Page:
Bell is a speedster out of Wayne State who perhaps has the most to gain from a potential injury in the running back corps.
Barring that, as an undrafted player in his second year, Bell is looking at probably having to beat out Keiland Williams to earn a spot on the team.
Bell's game is a lot closer to Jahvid Best than it is Williams, so perhaps it will be in the Lions' interest to keep him on board as insurance for the oft-injured Best.
Keiland Williams, RB
As the other side of the running back equation, Williams was, at times, the Lions' top running back in 2011.
He performed admirably at times, but there is little doubt the Lions would have expected more from their injured backs.
With that injured talent returning to the roster, Williams is back down to the bottom of the depth chart to battle it out with Bell. But unlike Bell, Williams will likely have to prove his worth in his ability to handle short-yardage situations.
Erik Coleman, S
The guy who was supposed to be the veteran safety to push Amari Spievey and the backup plan in case of injury, Coleman actually succumbed to injury himself after four games.
The Lions are giving him another shot, as they still need a true veteran presence (even on the bench) at safety. But he's likely fighting for his spot with...
Sean Jones, S
Another solid veteran player, Jones has been a starter throughout his career, and at age 30, he could give the Lions a boost at safety, however slight.
I doubt the Lions are ready to give up on the young Spievey just yet, so my guess is that Jones and Coleman battle it out for the job Coleman was supposed to do last year.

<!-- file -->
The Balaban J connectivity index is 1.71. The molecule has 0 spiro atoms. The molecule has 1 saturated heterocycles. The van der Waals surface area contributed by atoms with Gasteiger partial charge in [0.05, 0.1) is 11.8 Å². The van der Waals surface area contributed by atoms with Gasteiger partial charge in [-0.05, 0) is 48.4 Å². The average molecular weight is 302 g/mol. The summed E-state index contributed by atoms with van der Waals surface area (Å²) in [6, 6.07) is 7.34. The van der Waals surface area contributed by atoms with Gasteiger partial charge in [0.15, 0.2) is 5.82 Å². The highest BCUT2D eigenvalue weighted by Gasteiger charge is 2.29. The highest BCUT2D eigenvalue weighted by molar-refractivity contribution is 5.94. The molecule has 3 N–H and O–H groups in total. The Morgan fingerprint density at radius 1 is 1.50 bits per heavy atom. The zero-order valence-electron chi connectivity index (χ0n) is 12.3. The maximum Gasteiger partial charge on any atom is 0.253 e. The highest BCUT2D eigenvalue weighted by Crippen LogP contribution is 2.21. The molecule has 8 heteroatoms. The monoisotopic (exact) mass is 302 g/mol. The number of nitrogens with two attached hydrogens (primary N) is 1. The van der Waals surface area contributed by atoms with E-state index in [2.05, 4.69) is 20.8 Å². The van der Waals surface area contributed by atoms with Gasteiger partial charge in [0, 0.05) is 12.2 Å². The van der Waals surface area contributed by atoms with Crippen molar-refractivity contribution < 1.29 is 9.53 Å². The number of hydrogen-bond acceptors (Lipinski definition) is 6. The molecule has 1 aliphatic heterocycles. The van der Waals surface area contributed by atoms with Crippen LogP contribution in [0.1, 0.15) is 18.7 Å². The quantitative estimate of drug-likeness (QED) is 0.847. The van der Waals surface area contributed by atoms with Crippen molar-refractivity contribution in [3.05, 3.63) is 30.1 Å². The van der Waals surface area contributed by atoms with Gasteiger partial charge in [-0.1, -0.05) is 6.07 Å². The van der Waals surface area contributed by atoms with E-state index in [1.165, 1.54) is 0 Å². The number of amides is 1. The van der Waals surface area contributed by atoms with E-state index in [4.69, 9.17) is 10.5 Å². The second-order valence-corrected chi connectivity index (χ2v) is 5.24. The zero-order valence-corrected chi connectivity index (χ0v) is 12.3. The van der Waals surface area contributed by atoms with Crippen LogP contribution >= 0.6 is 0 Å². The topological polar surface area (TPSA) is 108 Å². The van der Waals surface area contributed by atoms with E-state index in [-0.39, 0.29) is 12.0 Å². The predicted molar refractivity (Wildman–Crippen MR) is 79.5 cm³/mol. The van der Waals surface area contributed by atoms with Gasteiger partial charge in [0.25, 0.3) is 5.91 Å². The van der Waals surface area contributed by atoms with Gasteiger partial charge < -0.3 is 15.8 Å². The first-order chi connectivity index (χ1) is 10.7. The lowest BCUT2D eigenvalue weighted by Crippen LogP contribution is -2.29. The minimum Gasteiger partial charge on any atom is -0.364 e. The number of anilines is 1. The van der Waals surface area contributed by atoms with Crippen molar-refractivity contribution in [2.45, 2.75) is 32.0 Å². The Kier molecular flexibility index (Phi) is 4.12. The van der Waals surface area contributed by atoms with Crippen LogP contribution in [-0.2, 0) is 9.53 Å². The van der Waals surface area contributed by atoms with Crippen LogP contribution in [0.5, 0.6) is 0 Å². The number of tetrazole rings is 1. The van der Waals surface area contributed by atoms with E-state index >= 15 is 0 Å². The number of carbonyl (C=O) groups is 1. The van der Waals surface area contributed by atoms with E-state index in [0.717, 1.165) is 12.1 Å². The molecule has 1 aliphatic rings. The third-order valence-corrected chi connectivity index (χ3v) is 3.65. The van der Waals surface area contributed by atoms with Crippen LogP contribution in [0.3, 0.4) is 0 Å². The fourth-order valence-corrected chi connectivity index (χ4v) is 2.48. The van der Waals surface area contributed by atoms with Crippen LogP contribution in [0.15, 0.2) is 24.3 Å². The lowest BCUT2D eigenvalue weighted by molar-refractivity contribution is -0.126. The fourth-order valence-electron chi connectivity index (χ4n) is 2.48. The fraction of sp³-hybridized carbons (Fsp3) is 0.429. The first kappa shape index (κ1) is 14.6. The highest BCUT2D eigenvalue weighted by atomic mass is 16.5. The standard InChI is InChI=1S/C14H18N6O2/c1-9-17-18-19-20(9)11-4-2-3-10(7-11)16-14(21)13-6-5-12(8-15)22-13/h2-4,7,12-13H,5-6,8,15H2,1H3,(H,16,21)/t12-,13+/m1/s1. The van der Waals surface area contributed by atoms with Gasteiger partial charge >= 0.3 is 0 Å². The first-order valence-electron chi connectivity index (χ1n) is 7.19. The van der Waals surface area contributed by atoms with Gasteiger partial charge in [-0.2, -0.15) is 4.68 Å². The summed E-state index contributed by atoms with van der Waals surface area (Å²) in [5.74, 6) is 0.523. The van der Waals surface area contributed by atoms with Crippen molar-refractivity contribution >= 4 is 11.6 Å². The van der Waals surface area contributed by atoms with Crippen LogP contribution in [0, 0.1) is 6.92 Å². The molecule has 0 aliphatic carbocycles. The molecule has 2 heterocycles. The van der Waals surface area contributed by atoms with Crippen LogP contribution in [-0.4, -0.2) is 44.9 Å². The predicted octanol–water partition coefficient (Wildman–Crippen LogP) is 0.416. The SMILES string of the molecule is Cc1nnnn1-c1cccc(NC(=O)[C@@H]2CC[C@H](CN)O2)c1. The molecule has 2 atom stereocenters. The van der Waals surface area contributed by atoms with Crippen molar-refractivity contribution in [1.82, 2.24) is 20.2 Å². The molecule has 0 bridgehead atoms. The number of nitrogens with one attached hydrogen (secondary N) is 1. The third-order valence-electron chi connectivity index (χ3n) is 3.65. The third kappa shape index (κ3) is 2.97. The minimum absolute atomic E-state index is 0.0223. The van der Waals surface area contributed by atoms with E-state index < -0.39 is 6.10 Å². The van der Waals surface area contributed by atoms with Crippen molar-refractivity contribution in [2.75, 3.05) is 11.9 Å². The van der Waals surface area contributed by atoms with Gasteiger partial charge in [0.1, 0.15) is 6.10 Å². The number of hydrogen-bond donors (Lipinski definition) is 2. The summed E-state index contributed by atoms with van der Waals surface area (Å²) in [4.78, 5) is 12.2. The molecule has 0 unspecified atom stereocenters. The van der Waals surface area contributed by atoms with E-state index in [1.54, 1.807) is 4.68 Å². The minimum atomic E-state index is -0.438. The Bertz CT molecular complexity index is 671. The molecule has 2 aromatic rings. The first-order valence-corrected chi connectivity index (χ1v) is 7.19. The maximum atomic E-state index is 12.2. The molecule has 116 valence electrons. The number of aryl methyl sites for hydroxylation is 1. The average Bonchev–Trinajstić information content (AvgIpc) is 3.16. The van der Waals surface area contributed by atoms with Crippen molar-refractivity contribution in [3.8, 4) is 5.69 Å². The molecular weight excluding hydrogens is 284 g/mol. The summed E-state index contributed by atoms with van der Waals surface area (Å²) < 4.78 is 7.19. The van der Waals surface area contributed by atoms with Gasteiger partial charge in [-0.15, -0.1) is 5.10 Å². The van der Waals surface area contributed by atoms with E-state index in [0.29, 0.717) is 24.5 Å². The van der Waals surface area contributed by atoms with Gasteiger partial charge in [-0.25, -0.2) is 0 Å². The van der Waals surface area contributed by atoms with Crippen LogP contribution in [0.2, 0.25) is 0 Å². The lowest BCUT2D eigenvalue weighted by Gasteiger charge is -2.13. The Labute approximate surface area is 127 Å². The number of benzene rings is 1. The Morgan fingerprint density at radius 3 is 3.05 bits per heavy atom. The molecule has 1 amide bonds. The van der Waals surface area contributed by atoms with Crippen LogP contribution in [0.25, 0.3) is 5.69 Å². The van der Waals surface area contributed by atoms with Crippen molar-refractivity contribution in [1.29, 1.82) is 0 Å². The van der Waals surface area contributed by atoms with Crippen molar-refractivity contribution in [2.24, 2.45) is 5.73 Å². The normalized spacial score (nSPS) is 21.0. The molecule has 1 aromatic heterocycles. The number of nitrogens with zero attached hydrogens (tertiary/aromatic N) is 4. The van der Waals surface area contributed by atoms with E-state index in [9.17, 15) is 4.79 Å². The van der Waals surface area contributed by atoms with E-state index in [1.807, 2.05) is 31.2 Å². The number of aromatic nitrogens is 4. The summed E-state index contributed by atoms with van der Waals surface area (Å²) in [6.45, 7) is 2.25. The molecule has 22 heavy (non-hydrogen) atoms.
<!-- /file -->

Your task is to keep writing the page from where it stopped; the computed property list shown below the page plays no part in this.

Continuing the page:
Everette Brown, DE
If the Lions are able to get something valuable out of Brown, it will be like Lawrence Jackson all over again.
Jackson was a first-round pick essentially labelled a bust (by the new Pete Carroll regime) and shipped out of Seattle for a Lions sixth-round pick. He has since become a valuable rotational defensive end, though perhaps not the flashiest or most imposing player on the team.
Brown, similarly, was a second-round pick for the Carolina Panthers in 2009. He was released after two seasons with the Panthers, played a year for the San Diego Chargers, and was released again.
That makes Brown a fourth-year player on his third different team, relatively atypical for a second-round pick. But like with Jackson, it could be that Brown just needs a place to shine and will contribute to the rotation.
It may also be that he fizzles out and his dream of an NFL career ends in Detroit.
Ben Graham, P
Graham did such a fantastic job as the Lions' emergency mid-season punter last year, the Lions brought him back on a one-year deal.
And while I fully expect the Lions to move forward with young second-year punter Ryan Donahue, who was perfectly respectable before getting injured, Graham has a shot of making the team that is small, but not impossibly so.
If Graham doesn't make the team, expect the Lions to release him early, giving him time to find a new team (like they did with Dave Rayner last year).